“Join In” promotes community connections and wellbeing in the Murraylands – and it could promote your business, too. Murray Bridge News is seeking an ongoing sponsor for this regular feature. Call Peri on 0419 827 124 or email firstname.lastname@example.org.
Sixty-three years have passed since Methodist minister Harry Griffiths’ vision of a home for the frail and elderly was realised in Murray Bridge.
Since then, Resthaven has grown into the Murraylands’ largest aged care facility, with room for 96 residents.
What do all those residents do from day to day?
Volunteers are responsible for many of their activities, from conversations and card games to classes and – before COVID came along – regular outings.
Jan Menz is one of them.
When did you first get involved with Resthaven?
I’ve volunteered here since 2009. I used to visit daily – my mother was here from 2006 to 2009. When she passed away, I started volunteering.
What do you get out of your involvement?
Interacting with the residents, hearing their stories, seeing their joy when they get involved with activities. It gets me out of the house. I come here on Thursday afternoons. I do get enjoyment from coming out here. One day, if I need to go into a nursing home, this would be the place I’d like to come.
Over the years, many of them have passed away that I knew. Hearing their stories is the best part, and seeing that they’re happy.
What is your fondest memory of your time with Resthaven?
When they started the renovations, they split the Harrip Wing into two areas. I was at a loose end. (Around that time) I had a one-hour visit with Robert (Lynch). He’s the longest-serving resident – he’s been here since 2002. He’s 96 now. He’s blind, but he knows a lot about football, so I started doing his footy tips with him. Then we started talking about racing, because he's got three grandsons in the racing industry. I tell him who’s entered what races and which horses have run, then we have a little tipping contest for the races. He has the same numbers each week – race one, number eight and so on – and we do Morphettville and one of the country races. There’s no money involved – it’s just for the fun of it all. He enjoys that, piling up his phantom money; and I get to hear his life story, which is interesting. All of our residents have a story to tell.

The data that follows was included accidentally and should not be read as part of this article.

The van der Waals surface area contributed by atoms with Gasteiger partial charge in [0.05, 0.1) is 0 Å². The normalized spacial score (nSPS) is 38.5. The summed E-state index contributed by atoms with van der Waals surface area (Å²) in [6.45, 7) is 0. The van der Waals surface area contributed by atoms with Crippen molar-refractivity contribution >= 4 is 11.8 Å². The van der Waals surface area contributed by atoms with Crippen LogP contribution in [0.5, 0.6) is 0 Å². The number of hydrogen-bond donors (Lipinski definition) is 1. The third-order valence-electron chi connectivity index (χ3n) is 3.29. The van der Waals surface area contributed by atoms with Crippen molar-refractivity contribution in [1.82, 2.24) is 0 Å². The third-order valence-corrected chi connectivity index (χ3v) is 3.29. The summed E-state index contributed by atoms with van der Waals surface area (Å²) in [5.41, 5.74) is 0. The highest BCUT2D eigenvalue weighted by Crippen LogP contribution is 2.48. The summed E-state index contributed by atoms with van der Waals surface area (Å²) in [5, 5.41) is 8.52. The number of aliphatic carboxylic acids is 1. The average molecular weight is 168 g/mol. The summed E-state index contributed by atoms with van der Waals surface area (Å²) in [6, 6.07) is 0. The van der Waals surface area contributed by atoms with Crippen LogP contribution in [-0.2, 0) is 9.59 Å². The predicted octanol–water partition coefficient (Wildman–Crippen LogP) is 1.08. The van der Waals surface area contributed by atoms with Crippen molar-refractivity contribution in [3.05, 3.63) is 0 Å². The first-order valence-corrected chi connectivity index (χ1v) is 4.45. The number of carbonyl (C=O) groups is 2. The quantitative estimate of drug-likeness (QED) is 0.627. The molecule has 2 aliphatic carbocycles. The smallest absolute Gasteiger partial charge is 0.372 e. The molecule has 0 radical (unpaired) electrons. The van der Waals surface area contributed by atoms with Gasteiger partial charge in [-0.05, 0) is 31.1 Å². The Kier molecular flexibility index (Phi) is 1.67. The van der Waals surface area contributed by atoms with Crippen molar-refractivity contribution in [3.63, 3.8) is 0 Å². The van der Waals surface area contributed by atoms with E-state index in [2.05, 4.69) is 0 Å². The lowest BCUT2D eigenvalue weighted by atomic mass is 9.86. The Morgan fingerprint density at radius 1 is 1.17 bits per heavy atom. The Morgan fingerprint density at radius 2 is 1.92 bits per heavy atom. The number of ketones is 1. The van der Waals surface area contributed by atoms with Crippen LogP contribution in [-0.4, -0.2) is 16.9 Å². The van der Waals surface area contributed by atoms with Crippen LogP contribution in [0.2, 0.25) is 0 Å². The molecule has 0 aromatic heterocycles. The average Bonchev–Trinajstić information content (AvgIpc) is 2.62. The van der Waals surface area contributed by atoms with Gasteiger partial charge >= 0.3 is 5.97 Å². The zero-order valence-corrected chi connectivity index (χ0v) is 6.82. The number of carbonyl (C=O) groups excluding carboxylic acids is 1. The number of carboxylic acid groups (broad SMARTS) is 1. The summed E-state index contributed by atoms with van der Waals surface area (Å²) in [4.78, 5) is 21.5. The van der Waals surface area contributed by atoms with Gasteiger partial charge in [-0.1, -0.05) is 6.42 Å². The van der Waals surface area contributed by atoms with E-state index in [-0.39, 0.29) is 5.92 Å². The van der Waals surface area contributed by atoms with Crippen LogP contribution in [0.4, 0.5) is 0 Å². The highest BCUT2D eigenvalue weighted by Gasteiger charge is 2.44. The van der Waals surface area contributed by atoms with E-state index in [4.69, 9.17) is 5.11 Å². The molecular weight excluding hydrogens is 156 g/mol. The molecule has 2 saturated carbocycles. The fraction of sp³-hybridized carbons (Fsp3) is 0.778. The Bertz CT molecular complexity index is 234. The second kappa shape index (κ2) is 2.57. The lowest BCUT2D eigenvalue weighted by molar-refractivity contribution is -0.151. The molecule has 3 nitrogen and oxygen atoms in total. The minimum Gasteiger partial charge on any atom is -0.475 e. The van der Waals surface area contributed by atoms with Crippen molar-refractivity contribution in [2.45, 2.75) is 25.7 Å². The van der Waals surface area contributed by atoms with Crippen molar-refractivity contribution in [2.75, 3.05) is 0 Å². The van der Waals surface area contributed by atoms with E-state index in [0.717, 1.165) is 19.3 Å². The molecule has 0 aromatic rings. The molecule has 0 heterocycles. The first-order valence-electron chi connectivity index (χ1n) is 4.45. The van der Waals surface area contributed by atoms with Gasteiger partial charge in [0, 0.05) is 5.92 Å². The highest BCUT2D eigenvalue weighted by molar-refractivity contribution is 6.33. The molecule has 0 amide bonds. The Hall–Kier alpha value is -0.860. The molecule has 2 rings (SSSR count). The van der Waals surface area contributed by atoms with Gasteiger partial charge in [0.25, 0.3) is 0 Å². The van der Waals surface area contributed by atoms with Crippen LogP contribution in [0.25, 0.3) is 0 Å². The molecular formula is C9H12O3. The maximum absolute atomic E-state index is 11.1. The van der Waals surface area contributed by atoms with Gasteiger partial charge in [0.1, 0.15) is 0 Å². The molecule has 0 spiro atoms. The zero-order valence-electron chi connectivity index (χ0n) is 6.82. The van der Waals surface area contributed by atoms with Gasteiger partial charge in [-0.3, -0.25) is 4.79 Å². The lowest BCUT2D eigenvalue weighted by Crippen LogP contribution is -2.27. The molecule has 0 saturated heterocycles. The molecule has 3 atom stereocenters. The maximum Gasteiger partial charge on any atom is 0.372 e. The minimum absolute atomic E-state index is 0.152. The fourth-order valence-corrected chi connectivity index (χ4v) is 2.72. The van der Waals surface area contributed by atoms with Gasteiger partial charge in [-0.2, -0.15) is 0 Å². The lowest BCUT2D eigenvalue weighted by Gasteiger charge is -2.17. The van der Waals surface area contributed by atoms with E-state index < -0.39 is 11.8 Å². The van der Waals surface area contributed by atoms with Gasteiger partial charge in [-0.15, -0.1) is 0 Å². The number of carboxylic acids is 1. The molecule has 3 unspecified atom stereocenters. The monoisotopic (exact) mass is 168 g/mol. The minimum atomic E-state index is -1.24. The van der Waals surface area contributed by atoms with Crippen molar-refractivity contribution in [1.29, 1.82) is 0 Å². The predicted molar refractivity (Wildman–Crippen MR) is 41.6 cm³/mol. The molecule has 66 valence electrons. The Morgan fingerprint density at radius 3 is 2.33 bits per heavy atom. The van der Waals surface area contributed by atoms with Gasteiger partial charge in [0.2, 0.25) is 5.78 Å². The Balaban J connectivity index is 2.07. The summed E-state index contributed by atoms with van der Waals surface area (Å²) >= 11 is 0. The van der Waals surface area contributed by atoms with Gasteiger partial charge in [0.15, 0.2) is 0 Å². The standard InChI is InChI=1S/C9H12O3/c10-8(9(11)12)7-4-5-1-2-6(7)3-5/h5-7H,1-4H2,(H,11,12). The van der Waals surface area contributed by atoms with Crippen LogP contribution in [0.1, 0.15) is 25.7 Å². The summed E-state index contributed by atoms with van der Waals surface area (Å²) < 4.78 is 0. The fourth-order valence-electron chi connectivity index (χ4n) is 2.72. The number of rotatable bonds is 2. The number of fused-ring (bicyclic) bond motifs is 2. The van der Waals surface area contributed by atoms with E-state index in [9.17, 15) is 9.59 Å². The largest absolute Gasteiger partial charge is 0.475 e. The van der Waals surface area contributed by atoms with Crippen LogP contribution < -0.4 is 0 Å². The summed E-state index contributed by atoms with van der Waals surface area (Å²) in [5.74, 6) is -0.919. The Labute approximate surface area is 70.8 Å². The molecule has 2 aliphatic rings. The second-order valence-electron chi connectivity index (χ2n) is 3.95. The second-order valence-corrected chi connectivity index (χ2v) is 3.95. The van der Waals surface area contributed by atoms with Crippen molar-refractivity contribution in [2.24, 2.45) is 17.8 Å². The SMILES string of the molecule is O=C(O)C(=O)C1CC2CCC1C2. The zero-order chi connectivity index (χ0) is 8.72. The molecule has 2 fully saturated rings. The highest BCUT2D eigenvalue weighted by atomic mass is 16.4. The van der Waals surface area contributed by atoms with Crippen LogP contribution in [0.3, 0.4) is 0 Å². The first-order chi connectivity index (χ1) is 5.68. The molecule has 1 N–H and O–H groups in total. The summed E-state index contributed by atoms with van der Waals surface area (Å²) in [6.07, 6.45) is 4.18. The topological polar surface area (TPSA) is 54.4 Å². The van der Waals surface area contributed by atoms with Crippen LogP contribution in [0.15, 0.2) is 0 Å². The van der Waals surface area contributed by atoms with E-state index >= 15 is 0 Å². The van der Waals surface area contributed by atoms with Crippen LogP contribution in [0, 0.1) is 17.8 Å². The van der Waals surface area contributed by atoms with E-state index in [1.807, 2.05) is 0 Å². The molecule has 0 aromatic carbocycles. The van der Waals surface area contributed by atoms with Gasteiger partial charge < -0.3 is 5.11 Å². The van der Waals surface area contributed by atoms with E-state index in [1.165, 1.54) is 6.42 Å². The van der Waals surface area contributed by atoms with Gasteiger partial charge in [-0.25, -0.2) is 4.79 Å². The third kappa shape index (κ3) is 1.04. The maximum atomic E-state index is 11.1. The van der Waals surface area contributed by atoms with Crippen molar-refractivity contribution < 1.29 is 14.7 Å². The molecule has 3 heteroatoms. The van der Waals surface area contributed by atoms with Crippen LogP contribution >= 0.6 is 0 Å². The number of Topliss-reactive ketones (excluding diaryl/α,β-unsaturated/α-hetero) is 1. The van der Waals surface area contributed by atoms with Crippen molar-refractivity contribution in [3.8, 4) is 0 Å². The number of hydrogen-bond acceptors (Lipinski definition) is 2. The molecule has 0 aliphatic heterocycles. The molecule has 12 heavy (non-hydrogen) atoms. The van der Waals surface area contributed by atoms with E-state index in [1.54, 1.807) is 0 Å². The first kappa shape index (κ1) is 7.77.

What do you spend your time doing each week?
When my mother was in here in the Harrip Wing, for dementia patients, to pass the time I’d bring some large cards. I’d go through my pack (and play) really simple card games. I started off (as a volunteer) doing that. We used to be here from one o’clock to half past four in the afternoon ... Before COVID, we used to go on bus trips ... There are so many activities for them to do here.
What is your goal with Resthaven?
(To get) the satisfaction of knowing I’m helping to put a smile on their faces.
Why should people volunteer at Resthaven?
For the satisfaction of knowing you’re doing something useful. You’ll meet some lovely people and help them enjoy their days. They have so many activities; but even just coming to talk to the residents is good. The carers haven’t always got time to sit down and listen to them. Come up here, sit there for an hour and have a chat with them. Ask them a few questions and you’ll get a life story that’ll interest you.
“Join In” aims to promote community connections and wellbeing in the Murraylands – and it could promote your business, too. Murray Bridge News is seeking an ongoing sponsor for this regular feature. Call Peri on 0419 827 124 or email email@example.com.